I was doing a trail run last week and I saw a sign. Not in the cosmic sense, but in the literal sense, telling me to go straight to get where I was going. Every time I refer to trail markers and trail head signs when I’m hiking, trail running or biking, I’m reminded of just how important they are. These trail signs are one of the major things keeping me from heading a mile out of my way before realizing I’ve made a wrong turn (which has happened before…several times).
Signs are even the subject of debate here in Colorado where officials are trying to find ways to keep hikers on our famous Fourteeners safe after a summer that’s been keeping the mountain rescue teams busy. In the past, many of these high elevation trails were left natural, with few signs. It was traditionally up to hikers to know their route and plan ahead. But with so many people bitten by the Fourteener bug, perhaps it’s time to re-examine this approach.
I rely heavily on wayfinding signage from the moment I arrive at a trail, starting with the trailhead map. It took me a few trail runs to realize how important this particular sign is. Like the directory you see when you enter a building, it’s the sign that tells you where you’re going, how to get there and what potential dangers to be aware of. As I learned, it also tells you when part of the trail has a seasonal closure.
I was three miles into a run and had just come down a steep part of the trail, dropping almost 1,000 feet in elevation in a few minutes. I got to the bottom of the hill and found a “Trail Closed” sign, which meant I had to go back up that hill and retrace my entire run to the start. Had I consulted the trail head map prior to my run, I would have seen that part of the trail marked out in red on the map.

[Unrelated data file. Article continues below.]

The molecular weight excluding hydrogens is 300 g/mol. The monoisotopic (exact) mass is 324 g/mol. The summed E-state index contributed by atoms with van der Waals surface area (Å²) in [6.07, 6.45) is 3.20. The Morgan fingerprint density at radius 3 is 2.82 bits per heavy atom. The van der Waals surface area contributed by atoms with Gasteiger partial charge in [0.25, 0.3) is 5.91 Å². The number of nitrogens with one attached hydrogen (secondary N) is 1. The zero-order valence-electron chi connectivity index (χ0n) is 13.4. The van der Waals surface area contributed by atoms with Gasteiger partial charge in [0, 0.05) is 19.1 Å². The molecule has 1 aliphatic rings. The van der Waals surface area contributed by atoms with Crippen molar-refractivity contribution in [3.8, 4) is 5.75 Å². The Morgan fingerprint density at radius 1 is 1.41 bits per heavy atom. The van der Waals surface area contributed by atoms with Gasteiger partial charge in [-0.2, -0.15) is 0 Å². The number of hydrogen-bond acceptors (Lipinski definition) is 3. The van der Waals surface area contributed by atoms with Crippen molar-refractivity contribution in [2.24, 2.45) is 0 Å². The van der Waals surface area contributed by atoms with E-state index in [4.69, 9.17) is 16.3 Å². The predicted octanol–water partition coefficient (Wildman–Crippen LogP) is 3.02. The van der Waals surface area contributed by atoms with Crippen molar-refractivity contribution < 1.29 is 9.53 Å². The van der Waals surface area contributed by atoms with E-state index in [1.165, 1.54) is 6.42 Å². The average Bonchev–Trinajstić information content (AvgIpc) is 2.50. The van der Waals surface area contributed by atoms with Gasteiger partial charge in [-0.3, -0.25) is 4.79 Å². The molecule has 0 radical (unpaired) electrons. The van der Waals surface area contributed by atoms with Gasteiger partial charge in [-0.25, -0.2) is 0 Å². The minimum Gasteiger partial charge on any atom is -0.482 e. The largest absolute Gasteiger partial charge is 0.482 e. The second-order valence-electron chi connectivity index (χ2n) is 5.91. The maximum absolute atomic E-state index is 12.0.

Another trail sign I’m always on the lookout for are the trail markers. These are the true wayfinding signs of the wilderness, telling you which way to go when your trail splits. Historically, trails were marked by cairns—rock towers that told you which way to go based on how the rocks were stacked. Today, trail markers are much easier to read and are often engraved to prevent fading in harsh mountain climates.
These directional signs keep you safe by steering you away from animal trails, potentially dangerous areas or paths cut by hikers trying to get the best photo op. In the case of several of the hikers who died in Colorado this summer, they simply took a wrong turn and found themselves in treacherous terrain. Better markers and signs along the trails may have prevented their confusion. Signage can be there to show the way regardless of the time of day or the weather.
While I appreciate the desire to keep nature untouched, outdoor enthusiasts are flocking to trails in growing numbers. Without well-signed trails, some of these adventurers will find themselves having to turn around after an accidental detour or, worse, in a dangerous place and in need of rescue. Hopefully a balance can be found between the need for hiker safety with wayfinding signs, and the need to keep the aesthetics of our natural surroundings intact.
Next time you’re on a trail, take a moment to read the signs that are posted there in order to stay informed and as safe as possible, while still enjoying the outdoors.